Women have always been part of the important landmarks in the history of science and technology. It’s another thing entirely that the world hasn’t been that quick to recognize that fact. While this list doesn’t even come close to making a comprehensive picture of tech and science women, it’s well worth remembering a few of the most important names.

Here are 10 of the most influential women in tech and science, in no particular order:

Grace Hopper (1906-1992)

Grace HopperA United States Navy rear admiral, Hopper was a pioneer of computer programming. She was one of the first programmers of the Hardvard Mark I computer used in the last phase of the war effort for WWII. Most notably, she popularized the idea of machine-independent programming languages, which she believed should be easily understood by people. This eventually led to the development of COBOL, an early high-level programming language still in use today and one of the first programming languages in general.

Ada Lovelace (1815-1852)

It’s impossible to write one of these lists and not mention Ada Lovelace. An English mathematician and writer, she was the first person to recognize that computers had other uses beyond pure calculation. She published the first algorithm intended for that kind of machine, and for that, she is often regarded as the first computer programmer. While that fact is still debated to this day, her legacy is definitely not.

Radia Perlman (1951-)

Born in Virginia, Radia Perlman is often called “the mother of the internet”, though she dislikes the nickname. In any case, the truth is that she invented the spanning-tree protocol (STP), which is essential to the operation of network bridges and the ethernet (that thing better known today as LAN connections).

The ENIAC Programmers

ENIAC (Electronic Numerical Integrator and Computer) was one of the first electronic general-purpose computers ever made. The first programmers for the machine were all women: Kay McNulty, Betty Jennings, Betty Snyder, Marlyn Meltzer, Fran Bilas, and Ruth Lichterman. However, their work was not recognized for over 50 years, as historians had mistaken them for models posing beside the machine in the old photographs.

They weren’t invited to the 50th anniversary event, and most of them didn’t get any recognition in their lifetimes. But their legacy lives on, and is more important than ever to remember this influential group of women.

Carol Shaw (1955-)

American Carol Shaw is notable for being one of the very first female designers in the videogame industry. As a software engineer working at Atari (alongside others like Carla Meninsky), she developed 3-D Tic-Tac-Toe. Later, working for Activision, she programmed her best-known title, River Raid. In 2017, she won the Industry Icon Award at The Game Awards for her influence in the industry.

Marie Curie (1867-1934)

Curie was a Polish (later naturalized French) physicist and chemist who conducted pioneering research on radioactivity, a term that she coined. She’s also notable for being the first woman to win a Nobel prize for her work, as well as the first person to win two prizes and still the only woman to do so to this day.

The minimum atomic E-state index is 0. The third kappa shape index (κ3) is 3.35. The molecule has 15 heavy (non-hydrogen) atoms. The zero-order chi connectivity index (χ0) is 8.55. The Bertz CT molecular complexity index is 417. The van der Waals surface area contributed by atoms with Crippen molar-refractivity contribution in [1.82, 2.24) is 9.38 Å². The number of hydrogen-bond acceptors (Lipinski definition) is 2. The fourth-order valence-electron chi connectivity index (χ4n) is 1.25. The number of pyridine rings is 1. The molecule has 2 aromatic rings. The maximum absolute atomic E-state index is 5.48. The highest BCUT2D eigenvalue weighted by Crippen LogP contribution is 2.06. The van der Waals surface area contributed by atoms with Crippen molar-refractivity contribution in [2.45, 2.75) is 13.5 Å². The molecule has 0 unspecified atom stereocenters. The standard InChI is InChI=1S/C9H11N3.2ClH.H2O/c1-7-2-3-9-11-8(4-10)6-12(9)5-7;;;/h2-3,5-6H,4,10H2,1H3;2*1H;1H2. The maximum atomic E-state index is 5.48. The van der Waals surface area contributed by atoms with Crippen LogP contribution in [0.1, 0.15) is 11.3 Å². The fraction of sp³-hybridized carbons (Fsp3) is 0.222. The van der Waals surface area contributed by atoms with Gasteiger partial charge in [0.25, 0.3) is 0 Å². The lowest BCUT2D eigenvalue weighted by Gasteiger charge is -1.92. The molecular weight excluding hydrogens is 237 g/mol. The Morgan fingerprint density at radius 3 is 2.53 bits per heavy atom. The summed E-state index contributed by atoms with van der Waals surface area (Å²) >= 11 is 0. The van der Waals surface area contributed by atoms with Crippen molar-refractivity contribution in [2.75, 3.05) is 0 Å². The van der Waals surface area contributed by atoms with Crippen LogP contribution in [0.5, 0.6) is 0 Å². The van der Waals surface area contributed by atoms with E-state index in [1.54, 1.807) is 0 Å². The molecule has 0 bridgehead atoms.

Rosalind Franklin (1920-1958)

Born to a prominent Biritish Jewish family, Rosalind Franklin is best known for her contributions on the X-ray diffraction images of DNA, which helped to better understand its molecular structure. Although she was best known in life for her works on coal and viruses, her contributions to the discovery of the structure of DNA weren’t recognized until after her young death at 37.

Lise Meitner (1878-1968)

Originally from Austria, Lise Meitner worked most of her career in Berlin before fleeing Nazi Germany to Sweden, where she received citizenship. She, alongside Otto Hahn, led the small group of scientists who first discovered nuclear fission of uranium, which led to the use of nuclear energy. She received awards and honors throughout her life, except the 1944 Nobel Prize in Chemistry for her discovery. Instead, the award was given solely to her partner Otto Hahn, a fact many pointed out as unjust in the coming decades.

Sheryl Sandberg (1969-)

In a more modern setting, influential women in tech can take the shape of an executive, not necessarily a programmer. That’s the case with Sheryl Sandberg, COO of Facebook. She’s considered to be one of the most powerful women in the world thanks to the fact that she’s the second in command at a company with a market cap of US$ 516 billion. During some of Facebook’s more controversial times, she’s the one pushing for more transparency.

Susan Wojcicki (1968-)

In the same month that Google was incorporated, its founders set up office in Susan Wojcicki’s garage. Many years later, she has been increasingly outspoken about the need for gender diversity in the tech industry. It’s a good thing that she’s now the head of YouTube, the most watched video platform on the internet. Since taking command in 2014, she has increased the number of female employees from 24% to 30%, and she doesn’t seem to want to stop there.